Crackdown: Private labs in Mumbai overcharging for H1N1 test warned

  • Priyanka Vora, Hindustan Times, Mumbai
  • Updated: Sep 03, 2015 23:40 IST

Private labs may lose the permission to conduct H1N1 tests if they continue to overcharge patients, the public health department has said.

On September 1, HT had reported laboratories were overcharging patients for swine flu testing, with people spending anywhere between Rs 5,000 to 8,000 on the procedure.

Taking note of the report, the public health department said they would warn laboratories against overcharging.

“We are in the process of issuing letters to the laboratories to not charge patients exorbitantly. The health department allowed them to offer the test only so that competition could bring down the cost,” said Dr Satish Pawar, director, directorate of health services. “The laboratories that continue overcharging will be banned from offering the test.”

The swine flu scare this year – the state has recorded 634 deaths as a result of H1N1 infection – was sending panicked patients to private laboratories, said doctors.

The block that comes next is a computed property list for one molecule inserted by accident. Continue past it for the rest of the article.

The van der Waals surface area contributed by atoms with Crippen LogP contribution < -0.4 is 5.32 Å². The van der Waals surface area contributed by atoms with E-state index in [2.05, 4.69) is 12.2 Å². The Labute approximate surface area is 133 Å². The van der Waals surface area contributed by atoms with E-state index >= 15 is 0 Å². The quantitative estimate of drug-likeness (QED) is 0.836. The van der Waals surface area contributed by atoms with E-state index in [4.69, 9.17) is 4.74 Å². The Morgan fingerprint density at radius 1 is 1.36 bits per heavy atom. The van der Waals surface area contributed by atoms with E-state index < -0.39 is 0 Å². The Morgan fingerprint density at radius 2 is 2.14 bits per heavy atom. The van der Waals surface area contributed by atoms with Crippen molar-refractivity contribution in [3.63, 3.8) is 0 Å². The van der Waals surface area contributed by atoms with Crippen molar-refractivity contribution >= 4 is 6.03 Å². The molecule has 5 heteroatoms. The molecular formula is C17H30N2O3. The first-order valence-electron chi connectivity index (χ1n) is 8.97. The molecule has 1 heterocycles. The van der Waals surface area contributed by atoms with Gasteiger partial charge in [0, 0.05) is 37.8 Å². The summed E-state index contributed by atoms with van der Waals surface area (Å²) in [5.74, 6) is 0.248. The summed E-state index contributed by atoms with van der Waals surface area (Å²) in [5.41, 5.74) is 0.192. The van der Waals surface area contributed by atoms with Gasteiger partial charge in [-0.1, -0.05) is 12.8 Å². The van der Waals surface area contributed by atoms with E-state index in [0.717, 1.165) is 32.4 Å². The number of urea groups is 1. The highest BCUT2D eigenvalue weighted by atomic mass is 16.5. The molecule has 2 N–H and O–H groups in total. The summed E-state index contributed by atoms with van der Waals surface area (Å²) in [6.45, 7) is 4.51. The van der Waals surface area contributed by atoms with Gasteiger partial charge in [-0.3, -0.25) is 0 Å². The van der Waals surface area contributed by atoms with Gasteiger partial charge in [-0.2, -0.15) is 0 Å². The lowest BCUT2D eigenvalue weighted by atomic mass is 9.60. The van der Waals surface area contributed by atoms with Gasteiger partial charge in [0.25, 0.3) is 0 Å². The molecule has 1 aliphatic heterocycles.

Read: Private labs in Mumbai overcharging patients for swine flu tests

“The civic-run laboratory at Kasturba Hospital in Chinchpokli charges Rs 2,500 for the test. SRL Diagnostics, a leading private laboratory, charges Rs 5,500 and Metropolis laboratory charges about Rs 5,000 for the procedure.

Haffkine Institute, Parel, offers the test free of cost since 2009.

“We are not looking at profits. We have never charged more than Rs 5,000 for swine flu testing. The cost of the test depends on the volume of samples,” said Dr Nilesh Shah, group president, Metropolis Laboratory. “We are looking at reducing the cost by Rs 500 to Rs 600. We charge Rs 4,000 for the test at present.”

However when HT contacted the lab, the cost of the test was Rs 5,000.

“We are even vaccinating all our staff members who are dealing with the samples, including technicians who do home collections,” said Dr Shah.

According to doctors, not all patients showing symptoms of the infection need to get tested. Health department officials said that doctors should monitor the symptoms and treat the patient with oseltamivir if they clinically suspect them of having H1N1 infection.

Dr BR Das, of SRL Diagnostics, had told HT earlier, “We only examine the samples of patients recommended for testing by doctors. The cost of the test depends on the kits and the logistic involved. There is not attempt to make profits.”

The cost of the test is calculated depending on the cost of kit, the equipment used and other overhead charges.

According to the guidelines provided by the central health ministry, the samples should be collected in a hospital set-up. However most labs are doing home visits, which increases the cost of testing further.

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